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New Report Examines Racial Disparities in the Mortgage Market

July 31st, 2012

A new report from the Paying More for the American Dream collaborative shows evidence of a two-tiered mortgage market. “Paying More for the American Dream IV: Racial Disparities in FHA/VA Lending” is a collaborative report that examines geographic discrimination in the mortgage market. The authors of the report analyzed 2010 Home Mortgage Disclosure Act (HMDA) data and compared conventional and government-backed mortgage lending based on the race and ethnicity of borrowers and communities in seven cities throughout the United States – Boston, Charlotte, Chicago, Cleveland, Los Angeles, New York City, and Rochester.

The report found that African American and Latino borrowers and borrowers in communities of color received more government-backed loans, particularly Federal Housing Administration (FHA) and Department of Veterans Affairs (VA) loans, than did Caucasian borrowers and borrowers in white communities. In all seven cities examined, the majority of home-purchase mortgage loans in communities of color were government-backed (see Chart 1). Essentially, the authors found that borrowers and communities of color received disproportionately fewer conventional mortgages and disproportionately more government-backed mortgages than did white borrowers and communities. As such, the authors believe that there is a segregated mortgage market, which raises two major issues: the issue of possible mortgage redlining and the issue of racial loan steering.

Chart 1: Prevalence of Government-Backed Home-Purchase Loans in Predominantly White Communities and Communities of Color

Based on the racial disparities found in the report, the authors believe major changes to the mortgage lending system are needed. They provided the following recommendations:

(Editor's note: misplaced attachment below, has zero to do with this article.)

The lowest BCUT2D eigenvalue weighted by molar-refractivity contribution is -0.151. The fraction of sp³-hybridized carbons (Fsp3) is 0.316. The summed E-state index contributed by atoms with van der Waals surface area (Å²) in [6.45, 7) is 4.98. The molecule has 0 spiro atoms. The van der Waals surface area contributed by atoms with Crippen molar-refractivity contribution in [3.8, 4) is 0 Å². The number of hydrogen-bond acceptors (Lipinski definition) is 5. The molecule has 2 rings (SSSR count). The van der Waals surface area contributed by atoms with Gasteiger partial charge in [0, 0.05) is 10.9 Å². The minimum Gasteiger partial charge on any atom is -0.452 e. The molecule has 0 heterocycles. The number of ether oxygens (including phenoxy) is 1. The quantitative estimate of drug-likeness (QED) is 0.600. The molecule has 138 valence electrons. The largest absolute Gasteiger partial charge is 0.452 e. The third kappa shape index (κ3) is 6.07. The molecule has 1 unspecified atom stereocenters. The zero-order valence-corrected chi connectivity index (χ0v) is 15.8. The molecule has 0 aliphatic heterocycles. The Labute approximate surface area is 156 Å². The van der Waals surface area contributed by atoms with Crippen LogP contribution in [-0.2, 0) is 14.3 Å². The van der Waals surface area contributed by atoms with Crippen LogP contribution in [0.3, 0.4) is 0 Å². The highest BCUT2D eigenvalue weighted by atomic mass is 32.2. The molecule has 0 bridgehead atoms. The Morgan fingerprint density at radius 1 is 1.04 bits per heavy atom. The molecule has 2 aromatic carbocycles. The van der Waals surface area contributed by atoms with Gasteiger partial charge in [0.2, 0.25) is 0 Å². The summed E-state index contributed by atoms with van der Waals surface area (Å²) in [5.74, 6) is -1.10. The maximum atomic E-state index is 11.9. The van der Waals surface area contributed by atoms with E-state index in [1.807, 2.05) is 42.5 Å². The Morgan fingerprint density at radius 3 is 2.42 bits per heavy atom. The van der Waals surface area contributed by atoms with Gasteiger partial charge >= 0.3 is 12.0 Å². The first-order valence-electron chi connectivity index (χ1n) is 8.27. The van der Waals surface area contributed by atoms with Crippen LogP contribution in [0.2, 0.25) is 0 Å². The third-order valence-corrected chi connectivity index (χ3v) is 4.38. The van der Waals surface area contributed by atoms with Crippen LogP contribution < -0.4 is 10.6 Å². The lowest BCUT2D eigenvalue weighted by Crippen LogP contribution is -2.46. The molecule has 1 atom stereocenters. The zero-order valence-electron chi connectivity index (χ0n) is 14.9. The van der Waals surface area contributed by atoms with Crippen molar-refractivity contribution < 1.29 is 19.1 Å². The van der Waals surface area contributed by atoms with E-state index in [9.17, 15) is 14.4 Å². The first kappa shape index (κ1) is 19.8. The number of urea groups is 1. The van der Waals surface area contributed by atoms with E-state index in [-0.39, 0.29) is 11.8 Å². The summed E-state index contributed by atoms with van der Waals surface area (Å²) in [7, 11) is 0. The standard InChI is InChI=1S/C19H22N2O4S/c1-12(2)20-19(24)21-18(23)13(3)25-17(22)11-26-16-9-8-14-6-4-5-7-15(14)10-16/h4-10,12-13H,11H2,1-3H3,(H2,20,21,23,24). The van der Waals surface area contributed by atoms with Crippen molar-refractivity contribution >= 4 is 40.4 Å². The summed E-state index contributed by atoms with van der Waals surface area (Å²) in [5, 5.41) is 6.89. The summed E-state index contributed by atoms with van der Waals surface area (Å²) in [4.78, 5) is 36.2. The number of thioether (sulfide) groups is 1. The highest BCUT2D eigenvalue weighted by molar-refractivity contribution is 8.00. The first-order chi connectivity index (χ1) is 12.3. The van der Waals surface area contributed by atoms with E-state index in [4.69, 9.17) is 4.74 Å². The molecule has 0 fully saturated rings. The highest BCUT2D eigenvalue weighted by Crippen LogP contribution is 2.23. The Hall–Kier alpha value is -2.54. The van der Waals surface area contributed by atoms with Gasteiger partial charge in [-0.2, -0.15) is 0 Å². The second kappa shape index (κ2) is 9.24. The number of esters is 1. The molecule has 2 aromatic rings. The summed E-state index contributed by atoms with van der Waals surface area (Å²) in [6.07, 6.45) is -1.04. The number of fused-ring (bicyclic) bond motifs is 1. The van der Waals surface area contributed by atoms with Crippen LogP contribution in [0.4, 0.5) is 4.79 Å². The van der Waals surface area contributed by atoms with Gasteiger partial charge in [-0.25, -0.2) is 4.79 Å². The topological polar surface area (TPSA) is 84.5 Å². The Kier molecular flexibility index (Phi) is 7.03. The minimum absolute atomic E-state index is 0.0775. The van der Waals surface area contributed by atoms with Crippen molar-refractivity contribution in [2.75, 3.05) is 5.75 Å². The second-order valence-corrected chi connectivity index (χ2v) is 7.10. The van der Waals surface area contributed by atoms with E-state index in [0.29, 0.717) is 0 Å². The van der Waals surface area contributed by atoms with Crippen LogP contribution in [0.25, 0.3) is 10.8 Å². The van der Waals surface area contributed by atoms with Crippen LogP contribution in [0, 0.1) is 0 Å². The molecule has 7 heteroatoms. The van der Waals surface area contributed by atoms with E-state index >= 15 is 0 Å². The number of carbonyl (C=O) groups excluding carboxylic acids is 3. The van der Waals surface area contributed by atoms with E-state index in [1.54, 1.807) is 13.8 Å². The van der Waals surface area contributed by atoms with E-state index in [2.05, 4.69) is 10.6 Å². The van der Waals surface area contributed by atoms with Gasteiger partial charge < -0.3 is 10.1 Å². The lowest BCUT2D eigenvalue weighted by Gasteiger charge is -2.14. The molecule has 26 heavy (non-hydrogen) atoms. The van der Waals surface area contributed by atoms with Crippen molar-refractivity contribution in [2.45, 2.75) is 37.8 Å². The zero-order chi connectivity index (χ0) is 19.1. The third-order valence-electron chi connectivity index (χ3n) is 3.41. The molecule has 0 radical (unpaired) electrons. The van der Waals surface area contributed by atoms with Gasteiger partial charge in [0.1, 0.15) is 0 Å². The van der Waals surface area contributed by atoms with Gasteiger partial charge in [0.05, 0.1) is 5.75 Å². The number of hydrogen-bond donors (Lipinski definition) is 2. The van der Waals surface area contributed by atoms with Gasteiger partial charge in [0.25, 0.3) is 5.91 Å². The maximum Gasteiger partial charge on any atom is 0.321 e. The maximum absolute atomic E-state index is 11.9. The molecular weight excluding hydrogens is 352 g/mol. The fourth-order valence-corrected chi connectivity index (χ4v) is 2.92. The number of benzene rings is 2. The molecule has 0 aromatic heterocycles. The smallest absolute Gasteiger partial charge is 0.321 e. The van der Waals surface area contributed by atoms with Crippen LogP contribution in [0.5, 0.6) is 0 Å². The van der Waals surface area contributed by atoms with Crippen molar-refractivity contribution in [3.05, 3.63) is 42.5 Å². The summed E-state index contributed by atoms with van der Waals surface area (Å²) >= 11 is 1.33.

• Regulators must ensure access to affordable mortgage loans for people and communities of color;
  • The Community Reinvestment Act (CRA) must be expanded and enforced to promote responsible lending and investment;
  • Fair lending enforcement must be a top priority for all;
  • Governments must require servicers, trustees, and holders of foreclosed properties accountable for maintaining the properties; and
  • HMDA data enhancements must be promptly implemented at the loan level to allow identification of possible lending discrimination.

Although banks are making conventional loans, the report’s analysis indicates their provision of conventional credit is far more restricted to people of color and in communities of color. In addition to insuring fair lending among traditional banks, solutions to addressing disparities in home lending should include efforts to capitalize Community Development Financial Institutions and low-income Community Development Credit Unions – institutions that have a long track record of providing affordable and sustainable mortgage lending products to historically underserved populations.
Source: Woodstock Institute. (2012, July). Paying more for the American dream VI: Racial Disparities in FHA/VA Lending. Retrieved from

 Jessica Shappley


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